New Zealand’s normal they’ve weathered all peaks
Whilst we lag behind dangerously by several weeks
Suddenly GB has become the Four Nations
But only the one will allow for vacations
Steer clear of your loved ones whatever you do
Though cramming on tube trains is no longer taboo
Wear a mask, don’t wear a mask, no wear one – it’s official
Even though the benefits, they say, are quite superficial

The Importance of Distance
by Susan Avril Adamson

Fibrous strands maintaining our bodies
Silken filaments hard wiring our brains
Fabric supporting our precarious lives
Precious underlying mesh linking us together
Are become

Invisible connections stretched
str – etch – ed – to – cap – a – city
Transparency trending
Senses dulled as culture and society held at bay
Existing on slithers of previous experience

Fractured in isolation
United by anxiety and incessant
waiting…… waiting…….waiting
Watching daily charts and graphs undulating
Hearing but no longer listening to the repetition of interminable questions without answers
Conflicting information
Confused advice

World in lockdown
confined to barracks
for the common good
to be understood
by entire populations

Survival feels as surreal as Salvador’s melting clocks
Times as strange as sci-fi and still so many

Dürer’s Four Horsemen: a 2020 Vision
by Peter Sutton

Four steely, hard-edged assassins are squatting
in the fretwork sun by the scrimshaw sea,
swapping stories of shipwrecked sailors,
Odysseus, Aeneas, Canute and Noah.

They are playing a permanent game of poker,
holding their hands close in to their chests,
deciding which card to slap on the sand,
how they will harry bank holiday crowds.

The gloater in grey says he’ll burn them to the ground.
He’ll toss an old stub in the scrub and he’ll smile
as the sparks fly spinning to the caravan sites,
watching as the wind turns the demon wild.

The sea dog in blue says he’ll sweep them off their socks.
He’ll drag them from their sunbeds and drown them in the deep,
leaving a legacy of pestilential land,
of sinking foundations and sewage and slime.

The greasy chap in green says he’ll give the sods a snorter.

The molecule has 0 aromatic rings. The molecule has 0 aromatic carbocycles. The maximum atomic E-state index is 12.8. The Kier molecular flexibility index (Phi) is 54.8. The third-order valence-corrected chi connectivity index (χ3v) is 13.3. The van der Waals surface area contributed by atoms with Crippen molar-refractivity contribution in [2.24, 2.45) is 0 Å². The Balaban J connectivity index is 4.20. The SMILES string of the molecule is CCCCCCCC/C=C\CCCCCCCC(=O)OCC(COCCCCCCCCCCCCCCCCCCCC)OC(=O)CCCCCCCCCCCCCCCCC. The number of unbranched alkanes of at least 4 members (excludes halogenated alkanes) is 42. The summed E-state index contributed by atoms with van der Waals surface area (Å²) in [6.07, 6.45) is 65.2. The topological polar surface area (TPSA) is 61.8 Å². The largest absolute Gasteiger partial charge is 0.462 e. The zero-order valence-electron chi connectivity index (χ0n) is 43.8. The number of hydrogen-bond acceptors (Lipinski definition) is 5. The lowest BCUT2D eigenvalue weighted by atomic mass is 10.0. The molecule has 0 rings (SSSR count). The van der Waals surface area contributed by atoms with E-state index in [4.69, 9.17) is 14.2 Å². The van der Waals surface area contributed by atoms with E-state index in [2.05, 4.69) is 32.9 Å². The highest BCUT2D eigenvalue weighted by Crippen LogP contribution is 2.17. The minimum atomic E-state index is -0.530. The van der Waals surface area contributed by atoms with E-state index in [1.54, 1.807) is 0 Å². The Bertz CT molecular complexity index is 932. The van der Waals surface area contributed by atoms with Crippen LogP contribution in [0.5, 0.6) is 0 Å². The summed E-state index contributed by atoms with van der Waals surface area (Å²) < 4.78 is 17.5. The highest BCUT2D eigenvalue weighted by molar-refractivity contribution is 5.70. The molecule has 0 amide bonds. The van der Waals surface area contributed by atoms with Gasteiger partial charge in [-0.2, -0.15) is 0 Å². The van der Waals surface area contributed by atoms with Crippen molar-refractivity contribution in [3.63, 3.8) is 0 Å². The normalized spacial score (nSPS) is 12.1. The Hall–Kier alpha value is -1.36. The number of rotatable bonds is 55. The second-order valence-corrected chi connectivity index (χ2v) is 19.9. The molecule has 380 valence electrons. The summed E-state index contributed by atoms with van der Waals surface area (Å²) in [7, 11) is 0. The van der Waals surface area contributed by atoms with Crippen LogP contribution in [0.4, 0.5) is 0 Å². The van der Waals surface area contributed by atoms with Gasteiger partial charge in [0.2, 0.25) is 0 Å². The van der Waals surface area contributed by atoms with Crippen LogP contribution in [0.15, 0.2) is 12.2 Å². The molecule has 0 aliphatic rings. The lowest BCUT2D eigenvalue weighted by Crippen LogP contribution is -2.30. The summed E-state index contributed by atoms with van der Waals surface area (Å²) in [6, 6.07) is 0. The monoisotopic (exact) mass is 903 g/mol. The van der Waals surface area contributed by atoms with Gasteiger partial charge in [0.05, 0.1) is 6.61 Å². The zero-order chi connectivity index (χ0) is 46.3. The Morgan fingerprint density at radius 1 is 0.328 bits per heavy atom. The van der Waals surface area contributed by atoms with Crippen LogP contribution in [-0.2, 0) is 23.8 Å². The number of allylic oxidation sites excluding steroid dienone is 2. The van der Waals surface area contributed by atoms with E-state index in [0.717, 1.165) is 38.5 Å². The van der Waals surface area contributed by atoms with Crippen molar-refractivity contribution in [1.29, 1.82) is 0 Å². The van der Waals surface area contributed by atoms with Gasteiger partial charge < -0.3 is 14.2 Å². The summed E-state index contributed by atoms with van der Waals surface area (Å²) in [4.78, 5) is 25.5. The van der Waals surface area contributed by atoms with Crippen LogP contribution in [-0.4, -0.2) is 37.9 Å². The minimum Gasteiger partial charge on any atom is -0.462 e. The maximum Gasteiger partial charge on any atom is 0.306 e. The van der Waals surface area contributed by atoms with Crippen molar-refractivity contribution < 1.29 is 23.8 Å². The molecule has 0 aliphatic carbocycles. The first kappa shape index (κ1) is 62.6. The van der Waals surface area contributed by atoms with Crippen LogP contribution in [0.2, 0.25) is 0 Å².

He’ll snuffle and slobber and gob his spittle
at the jostling, joking, jaunty invaders
jogging on the gimcrack, jerry-built prom.

The brigadier in black says he’ll arm the wretched blighters.
He’ll laugh as they fight local folk over food
and lay waste their homesteads, hovels and harbours,
despoiling their fishing smacks, forges and farms.

The wreckers are restless and ready to roister.
They leap on their four-by-fours, level their lances
and surge through the woodcut spreading disaster,
fire storms and flood tides, infections and wars.

I’m not a hero… I’m me
by Alan Wynne Davies

I’m not a hero who saves lives,
Like a doctor or nurse.
I’m not a soldier or in the police,
Quite the reverse,
I don’t fight for world peace.
I don’t do good things
Like emptying bins.
I’ve never been in a fight.
I’m not a teacher
Who is clever and bright.
I don’t lead the blind, giving them sight,
Acting as their eyes.
I don’t work late at night.
I’m not rich or wise.
I haven’t discovered a vaccine
To win a Nobel Prize.
I can’t sing or cook.
I’ve never written a book.
I don’t get paid lots of money
For the way that I look.

I’m not a champion, like a boxer.
I’m not a sailor or tailor.
I didn’t paint the Mona Lisa.
I’ve never been to China.
I don’t deliver letters.
I’m not a farmer who grows food,
Or a brewer who has brewed
Things to drink.
I don’t think
Like a politician or musician.
I don’t work with my hands
Like an electrician or magician.
I’ve never watched the Simpsons.
I’ve never seen the Giant’s Causeway,
Or climbed the Eiffel Tower.
I’ve never met the Queen,
And never grown a flower.
I don’t make the news.
I’m not famous for being famous,
Like people you see on TV.
I’m an ordinary person –
I’m me.

On Yer Bike
by Ian Rabjohns

I’m one of those old ones,
Those, folded in the pen
of over seventy with an
underlying……wish that when,
When I get out of this jail then
I’ll jump up on that bike
like a youngster wearing
Lycra. I’ll ride those big
fat knobblies up the hills
and bugger any spills along
the way. A dicky wrist is
nothing that need bother A or E.
But just right now it’s the big C
that wears the crown, me
that has a frown,
a clock that’s lost the time
and lost the day, and I
have lost the way I used to be.

All those unprecedented suits
are navigating routes and
claiming feet upon the pedals.
Promising to give out medals.
Aiming for a slow release
Not climbing second peaks.
with numbers dropping week by week
While I am pumping tyres.
Tweaking wires, and oiling chain.
Wrapping up the spares and pliers.
They are all in for some shocks
When MY feet leave the blocks.
It will be peak on peak on peak
My back already feels the creak